Dear B from UPC/NTL/Chorus,
Thanks so much for all the calls. You called twice on Tuesday, leaving a message on my mobile and my landline, and twice again on Thursday. You might have wondered why you bothered. Did I really gave a damn?
By way of explanation, let’s pretend our screens are going all wavy and wobbly as we drift in time, all the way back to February, when the Snapper found she couldn’t access her Eircom email.
Eircom advised that the problem lay with our Internet Service Provider, which is you NTL/Chorus/UPC guys.
She asked me to help. I couldn’t face phoning your technical support, because I didn’t want to spend hours sorting the problem. I just wanted a simple explanation; either a ‘Do this!’ or ‘Forget it and start again!’ type of response, so on April 27th I sent an email to NTL Broadband Support, asking what a ‘parsing error’ meant to the average bloke? Why was it blocking the wife’s email and what could I do about it?
Instantly I received your automated response:
‘Your query has been given a unique tracking number for your reference - 452724. Our aim is to contact you within 2 working days.’
Customer Support Team Chorus NTL
On May 8th, just as I was about to give up on your support, one of your colleagues sent an email:
Dear Mr Adley
Thank you for your email, my sincere apologies for the delay in getting back to you. If possible, can you please provide your account number so I can escalate your details to our Technical Support Desk?
If you have any further queries, please do not hesitate to contact us on our freephone number 1908 or email us on
I didn’t want my details escalated, but naturally I sent off the information she requested, and immediately got yet another automated response: Your query has been given a unique tracking number for your reference - 461272. Our aim is to contact you within 2 working days.
Now I'm getting slightly confused, because I’d been given two unique tracking numbers for one problem. And having actually made contact (albeit by email) with a real human being (herself ‘S’) was my query now back out wandering, lonely and helpless in the NTL Support wilderness?
But no. S came through, thanked me for the details and referenced Ref: 461272, which was the latest most recent number.
Aha! So that’s how it works! The unique tracking number is killed off by the next unique tracking number.
Sometimes it’s terrible having testicles. You’re forced to try and understand everything, even the most boring trifling detail which ovary-bearers quite correctly might dismiss as surplus to requirements.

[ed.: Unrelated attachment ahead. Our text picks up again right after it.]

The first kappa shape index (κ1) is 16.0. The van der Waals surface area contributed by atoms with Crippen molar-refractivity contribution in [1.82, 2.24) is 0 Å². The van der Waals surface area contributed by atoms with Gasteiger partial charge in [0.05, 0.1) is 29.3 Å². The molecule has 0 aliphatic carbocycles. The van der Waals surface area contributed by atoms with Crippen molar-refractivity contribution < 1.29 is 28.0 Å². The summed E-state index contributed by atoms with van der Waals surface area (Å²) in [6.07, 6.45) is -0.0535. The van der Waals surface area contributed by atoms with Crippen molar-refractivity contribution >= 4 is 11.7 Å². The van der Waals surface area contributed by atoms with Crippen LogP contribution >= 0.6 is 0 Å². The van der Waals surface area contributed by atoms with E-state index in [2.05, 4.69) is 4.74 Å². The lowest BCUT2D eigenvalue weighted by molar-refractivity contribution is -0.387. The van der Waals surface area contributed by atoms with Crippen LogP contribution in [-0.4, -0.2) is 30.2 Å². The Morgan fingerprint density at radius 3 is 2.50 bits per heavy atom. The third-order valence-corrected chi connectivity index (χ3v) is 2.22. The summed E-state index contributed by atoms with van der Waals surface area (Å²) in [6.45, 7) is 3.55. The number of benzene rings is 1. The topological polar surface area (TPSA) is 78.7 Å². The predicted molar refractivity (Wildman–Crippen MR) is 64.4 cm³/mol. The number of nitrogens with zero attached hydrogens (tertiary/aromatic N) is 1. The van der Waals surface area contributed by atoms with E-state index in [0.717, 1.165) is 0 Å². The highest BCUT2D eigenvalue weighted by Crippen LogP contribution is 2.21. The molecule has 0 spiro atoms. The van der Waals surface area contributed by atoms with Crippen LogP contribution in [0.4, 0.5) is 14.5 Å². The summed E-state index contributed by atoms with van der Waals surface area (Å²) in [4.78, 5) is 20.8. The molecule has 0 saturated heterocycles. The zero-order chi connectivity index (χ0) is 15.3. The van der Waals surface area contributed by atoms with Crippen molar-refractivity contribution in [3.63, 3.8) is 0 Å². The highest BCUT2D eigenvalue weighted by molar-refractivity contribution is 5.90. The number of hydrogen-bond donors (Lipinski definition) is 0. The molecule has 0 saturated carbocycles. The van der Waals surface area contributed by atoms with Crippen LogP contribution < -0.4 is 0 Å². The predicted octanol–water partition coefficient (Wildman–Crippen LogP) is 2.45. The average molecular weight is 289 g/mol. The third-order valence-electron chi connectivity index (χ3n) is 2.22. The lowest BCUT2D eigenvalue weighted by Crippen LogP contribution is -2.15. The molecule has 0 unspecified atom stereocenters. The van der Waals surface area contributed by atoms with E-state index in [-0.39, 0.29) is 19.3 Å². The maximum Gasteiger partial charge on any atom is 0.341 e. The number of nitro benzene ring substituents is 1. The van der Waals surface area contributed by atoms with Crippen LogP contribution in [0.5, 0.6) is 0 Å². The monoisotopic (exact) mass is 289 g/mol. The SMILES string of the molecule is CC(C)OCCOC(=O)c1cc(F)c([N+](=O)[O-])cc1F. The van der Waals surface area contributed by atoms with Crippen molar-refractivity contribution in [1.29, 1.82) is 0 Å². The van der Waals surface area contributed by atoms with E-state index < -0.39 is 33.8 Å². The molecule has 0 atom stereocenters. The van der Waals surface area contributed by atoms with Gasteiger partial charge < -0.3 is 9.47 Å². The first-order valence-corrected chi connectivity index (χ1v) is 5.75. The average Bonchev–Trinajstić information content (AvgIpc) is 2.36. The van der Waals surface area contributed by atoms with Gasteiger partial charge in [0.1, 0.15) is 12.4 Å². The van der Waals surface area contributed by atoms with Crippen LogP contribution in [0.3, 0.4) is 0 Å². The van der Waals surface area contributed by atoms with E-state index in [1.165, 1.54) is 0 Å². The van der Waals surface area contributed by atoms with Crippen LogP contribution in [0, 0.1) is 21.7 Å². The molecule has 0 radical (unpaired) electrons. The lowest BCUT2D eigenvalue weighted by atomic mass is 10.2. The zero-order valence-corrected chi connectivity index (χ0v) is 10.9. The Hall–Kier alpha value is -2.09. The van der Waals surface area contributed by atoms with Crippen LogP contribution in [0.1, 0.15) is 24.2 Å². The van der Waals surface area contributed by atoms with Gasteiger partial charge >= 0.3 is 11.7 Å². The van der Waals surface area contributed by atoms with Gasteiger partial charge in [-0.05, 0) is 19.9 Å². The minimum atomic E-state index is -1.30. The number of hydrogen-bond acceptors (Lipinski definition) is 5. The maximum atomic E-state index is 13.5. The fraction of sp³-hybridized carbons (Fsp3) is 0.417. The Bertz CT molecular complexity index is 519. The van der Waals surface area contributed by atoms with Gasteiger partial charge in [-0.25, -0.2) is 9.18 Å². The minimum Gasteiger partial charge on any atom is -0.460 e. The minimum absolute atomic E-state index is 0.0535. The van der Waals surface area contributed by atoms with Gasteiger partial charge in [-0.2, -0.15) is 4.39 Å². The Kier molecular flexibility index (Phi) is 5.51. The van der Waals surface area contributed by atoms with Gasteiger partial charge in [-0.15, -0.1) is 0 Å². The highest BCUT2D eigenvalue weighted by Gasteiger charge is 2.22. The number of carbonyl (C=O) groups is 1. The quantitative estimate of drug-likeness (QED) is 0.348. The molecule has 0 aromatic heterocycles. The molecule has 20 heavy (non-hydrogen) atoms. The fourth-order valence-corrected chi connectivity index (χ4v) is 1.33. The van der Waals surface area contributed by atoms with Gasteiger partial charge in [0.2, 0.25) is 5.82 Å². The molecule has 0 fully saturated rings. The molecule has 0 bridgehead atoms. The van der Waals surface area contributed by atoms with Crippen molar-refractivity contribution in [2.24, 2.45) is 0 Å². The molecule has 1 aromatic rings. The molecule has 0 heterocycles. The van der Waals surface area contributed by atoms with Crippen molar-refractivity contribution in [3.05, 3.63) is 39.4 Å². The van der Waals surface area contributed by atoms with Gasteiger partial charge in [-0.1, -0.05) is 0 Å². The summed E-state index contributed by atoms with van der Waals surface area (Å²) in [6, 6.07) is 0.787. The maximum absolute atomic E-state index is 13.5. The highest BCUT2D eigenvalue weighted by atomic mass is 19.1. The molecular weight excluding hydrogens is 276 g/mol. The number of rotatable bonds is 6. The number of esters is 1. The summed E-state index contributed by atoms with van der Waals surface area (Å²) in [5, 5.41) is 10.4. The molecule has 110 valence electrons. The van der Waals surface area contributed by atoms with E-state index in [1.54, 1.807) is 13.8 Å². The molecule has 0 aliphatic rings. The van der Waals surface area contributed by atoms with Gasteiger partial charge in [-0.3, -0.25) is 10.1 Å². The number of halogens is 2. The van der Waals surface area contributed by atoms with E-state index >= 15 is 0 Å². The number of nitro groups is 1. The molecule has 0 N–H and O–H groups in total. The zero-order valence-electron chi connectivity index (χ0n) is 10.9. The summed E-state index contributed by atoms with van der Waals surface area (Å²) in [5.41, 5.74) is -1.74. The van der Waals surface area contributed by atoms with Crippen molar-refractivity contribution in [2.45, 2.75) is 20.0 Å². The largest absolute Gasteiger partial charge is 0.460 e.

S said she had “passed your query to our Broadband Support Team for investigation and a member of their team will be in contact with you shortly. Thank you for your valued custom.”
Thanks S, I think, but - and call me stupid here if you must - I’d dared to think that I was already dealing with the Broadband Support Team, because all my emails had been addressed to firstname.lastname@example.org.
Anyway, that was May 8th, and then I head nothing. Nada. Zilch and diddly squat. I started to come over all agitato jubilato. This was no longer about the Snapper’s email account, which doubtless had by now been deactivated through lack of use.
Now it had become personal. We’ve paid a tidy amount to Chorus/NTL/UPC over the years, and this is the first time we’ve ever asked for help, yet after 2 months all we’ve been given is a rake of reference numbers and emails telling us how much they value our custom and we’ll hear from them in two days.
When I decide to write about a person or a corporation, I feel it only fair to let them know, especially if it’s part of an existing problem, so on June 3rd, I sent off an email referencing all my reference numbers, saying how I was intending to write about this process, and in the meantime, what was going on with my query?
Obviously, the first thing I got was another pesky automated response, assigning me another bloomin’ unique tracking number
“Our aim is to contact you within 2 working days.”
Which unique tracking number was I now? 452724? 480639? 461272?
The following Saturday morning, my mobile phone rings, and it’s you, B from UPC, and you’re very upset about all my troubles. You are delightful, telling me you don’t really understand computers yourself, but if we set up a time to call, you could patch me though to the technical support team, without me having to wait.
‘Splendid! Fantastic! Are you really calling me on a Saturday? Wow! Lets make it Monday at 11:00. Is that okay? Great, Monday it is then.’
Within minutes I receive your email, B, confirming our arrangement that you will call me on Monday at 11. I send you one back to thank you and yes, get another automated response and another unique tracking number.
If UPC Support is a lottery, I’ve got so many numbers in it, I must be a winner soon!
On Monday I rush around before 11 o’clock, at which time I am to be found sitting at my computer, mobile phone charged and ready to take your call. I sit and wait. And wait and wait and wait, but no call comes.
My heart sinks. I wanted to sort my wife’s email, and then, very importantly, I wanted to ask you, B, why our newly-installed NTL/UPC/Chorus Digital TV box keeps turning itself off, for hours on end? I wanted to ask you why it came fitted with a two-pin plug? Do we live in Greece? Is it even legal to sell a two-pin plug on appliances this country? More to the point, with the inbuilt protector on modern 3-pin sockets, extracting two-pin plugs is tricky at best, but we have to keep doing it to reboot the bloomin’ Digi-tv-box. It feels unsafe.
But B, you didn’t call.
Well, you did, on Tuesday and Thursday, when I was out and busy. Now I lack the energy to deal with NTL/UPC/Chorus anymore. What a shame. All their kind regards, and reference numbers made me feel unique for two nano seconds.